In the meantime, the kid is playing with the box. IMHO, you can over- worry rocking horse shape and reality far too much. A stylised "fairground" style is much easier to achieve and works just as well. Getting the ironwork geometry for the rocking action right seems to make much more difference. Something with a mane that can be groomed and real leather tack that comes on and off extends its playable lifetime by a few years.
Arbortech (angle grinder!) and Microplanes are handy tools.
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Please, no offense intended.
Have you attempted to build a more basic rocking horse, before you launch into a carousel project? You can learn quite a bit by tackling one of those before you start investing in gluing bits of expensive hardwood together and attacking with an angle grinder.
Actually, the angle grinder is probably one of the tools of choice. Years ago, before HGTV sold out to real-estate programs, they carried a program called Modern Masters. The program featured several craftsmen in the class of Sam Maloof and others. One of them was a retired Navy officer who was making a name for himself by building beautiful, sculptured rocking horses. One of his main shaping tools was an angle grinder with which he used a variety of rasping tools and coarse grinding and sandpaper heads. He used to have a web site, but I cannot find it now. This one gives you an idea of the work:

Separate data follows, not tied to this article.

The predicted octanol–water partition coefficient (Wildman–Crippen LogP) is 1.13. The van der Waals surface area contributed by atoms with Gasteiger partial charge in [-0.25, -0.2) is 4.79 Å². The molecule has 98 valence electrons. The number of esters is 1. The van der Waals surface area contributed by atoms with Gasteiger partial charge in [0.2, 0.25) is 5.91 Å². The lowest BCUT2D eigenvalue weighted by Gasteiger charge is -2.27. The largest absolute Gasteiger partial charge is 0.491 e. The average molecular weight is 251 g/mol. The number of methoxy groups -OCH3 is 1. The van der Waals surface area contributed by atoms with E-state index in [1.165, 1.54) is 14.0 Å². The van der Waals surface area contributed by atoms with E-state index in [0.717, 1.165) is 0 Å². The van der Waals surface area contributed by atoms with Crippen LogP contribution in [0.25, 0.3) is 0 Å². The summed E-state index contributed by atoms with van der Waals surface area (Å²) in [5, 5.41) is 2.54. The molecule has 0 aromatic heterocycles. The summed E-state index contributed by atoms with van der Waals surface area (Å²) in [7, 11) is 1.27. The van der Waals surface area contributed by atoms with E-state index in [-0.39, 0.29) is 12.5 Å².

http://cambridgerockinghorse.com/faq
Another good tool is a hand-held sanding drum. They are a little hard to find, but Grizzly makes a couple that I have used for years:
http://www.grizzly.com/products/4-x-1-1-8-Hand-Held-Pneumatic-Drum-Sanders/H2881 http://www.grizzly.com/products/7-1-2-x-2-1-4-Hand-Held-Pneumatic-Drum-Sanders/H2882
Yes, they are pricey, and others are downright obscenely priced; but the price has nearly doubled in the past few years, so you might want to get them soon.